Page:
On 21st May 2012, SEBI notified the Alternative Investment Fund (AIF) Regulations bringing all privately pooled investment funds under one roof (except Mutual Funds and Collective Investment Schemes). The said Regulations segregate AIFs into three categories with all the categories having different investment purposes, type of schemes and benefits.

With respect to these, SEBI vide its Notification dated 16th September 2013, amended the SEBI (Alternative Investment Funds) Regulations, 2012 (Regulations) to include ‘Angel Funds’ in the definition of Venture Capital Fund (VCF) under Category I Alternative Investment Funds (AIF) and provide a framework for their registration and regulation.

The Notification has introduced a new category of ‘Angel Funds’ within the definition of VCF under Category I- AIF, as well as prescribed the registration requirements, investment parameters and other conditions for Angel Funds. Further, the Notification also makes provisions for obtaining in-principle approval by the applicants.

What is an Alternative Investment Fund?

Alternative Investment Fund means any fund established or incorporated in India in the form of a trust or a company or a limited liability partnership or a body corporate which –

(i) is a privately pooled investment vehicle which collects funds from investors, whether Indian or foreign, for investing it in accordance with a defined investment policy for the benefit of its investors; and

(ii) is not covered by the Securities and Exchange Board of India (Mutual Funds) Regulations, 1996, Securities and Exchange Board of India (Collective Investment Schemes) Regulations, 1999 or any other regulations of the Board to regulate fund management activities.

CATEGORIES OF AIF’S:

 Angels Enter India

Chapter IIIA relating to Angel Funds has been added after the existing Chapter III of the Alternative Investment Fund (AIF) Regulations 2012. The features of the Angel Funds are as follows:


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Alternative Investment Fund Regulations


MEANING:

Angel Fund” means a sub-category of Venture Capital Fund under Category I- Alternative Investment Fund that raises funds from angel investors and invests in accordance with the Regulations.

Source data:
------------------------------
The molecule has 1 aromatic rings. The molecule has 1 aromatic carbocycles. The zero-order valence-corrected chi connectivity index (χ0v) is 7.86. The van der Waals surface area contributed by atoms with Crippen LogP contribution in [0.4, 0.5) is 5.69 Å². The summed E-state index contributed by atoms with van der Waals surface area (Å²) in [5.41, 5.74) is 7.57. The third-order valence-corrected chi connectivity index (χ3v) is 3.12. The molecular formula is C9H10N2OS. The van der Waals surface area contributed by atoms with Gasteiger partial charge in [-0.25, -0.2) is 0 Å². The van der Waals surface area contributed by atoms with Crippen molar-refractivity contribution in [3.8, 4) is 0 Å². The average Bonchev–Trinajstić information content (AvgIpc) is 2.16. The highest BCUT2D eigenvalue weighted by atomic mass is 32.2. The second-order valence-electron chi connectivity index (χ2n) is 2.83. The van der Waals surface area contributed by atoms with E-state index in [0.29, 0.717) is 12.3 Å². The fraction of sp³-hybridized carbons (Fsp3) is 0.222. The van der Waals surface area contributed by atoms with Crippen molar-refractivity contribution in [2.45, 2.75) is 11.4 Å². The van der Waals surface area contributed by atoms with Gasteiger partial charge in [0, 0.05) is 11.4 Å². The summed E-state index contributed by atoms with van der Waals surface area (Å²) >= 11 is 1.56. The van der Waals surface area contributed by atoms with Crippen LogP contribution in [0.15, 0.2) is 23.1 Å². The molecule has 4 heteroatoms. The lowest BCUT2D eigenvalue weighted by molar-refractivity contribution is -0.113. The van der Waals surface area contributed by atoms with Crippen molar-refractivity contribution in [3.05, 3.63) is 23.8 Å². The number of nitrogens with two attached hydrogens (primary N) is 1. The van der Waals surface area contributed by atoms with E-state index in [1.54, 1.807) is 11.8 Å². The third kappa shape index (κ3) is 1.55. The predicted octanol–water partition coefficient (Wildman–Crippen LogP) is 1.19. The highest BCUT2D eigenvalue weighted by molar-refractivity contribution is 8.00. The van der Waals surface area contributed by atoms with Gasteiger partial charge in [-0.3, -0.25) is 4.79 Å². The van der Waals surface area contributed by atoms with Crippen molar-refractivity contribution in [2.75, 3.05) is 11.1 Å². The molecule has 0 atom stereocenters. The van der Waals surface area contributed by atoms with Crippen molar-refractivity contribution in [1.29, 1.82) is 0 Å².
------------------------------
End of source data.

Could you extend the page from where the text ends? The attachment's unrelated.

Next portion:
“Angel Investor” means any person who proposes to invest in an angel fund and satisfies one of the following conditions, namely,

  • an individual investor who has net tangible assets of at least INR 2 crores excluding the value of his principal residence, and who:
  1. has early stage investment experience, or
  2. has experience as a serial entrepreneur, or
  • is a senior management professional with at least ten years of experience;
  • a body corporate with a net worth of at least INR 10 crores; or
  • an Alternative Investment Fund registered under these regulations or a Venture Capital Fund registered under the SEBI (Venture Capital Funds) Regulations, 1996.

Note: For the purpose of this clause, ‘early stage investment experience’ means prior experience in investing in start-up or emerging or early-stage ventures and ‘serial entrepreneur’ means a person who has promoted or co-promoted more than one start-up venture.

REGISTRATION OF ANGEL FUNDS:

  • The provisions for registration of Angels Funds would be same as the provisions defined for other funds falling under these regulations.
  •  An AIF already registered under these Regulations may apply for conversion into Angel Funds provided the AIF has not made any investments earlier and it would be considered as a fresh registration.

INVESTMENT IN ANGEL FUNDS:

  • Units can be issued only to angel investors for raising funds
  • An angel fund shall have a minimum corpus of INR 10 crores.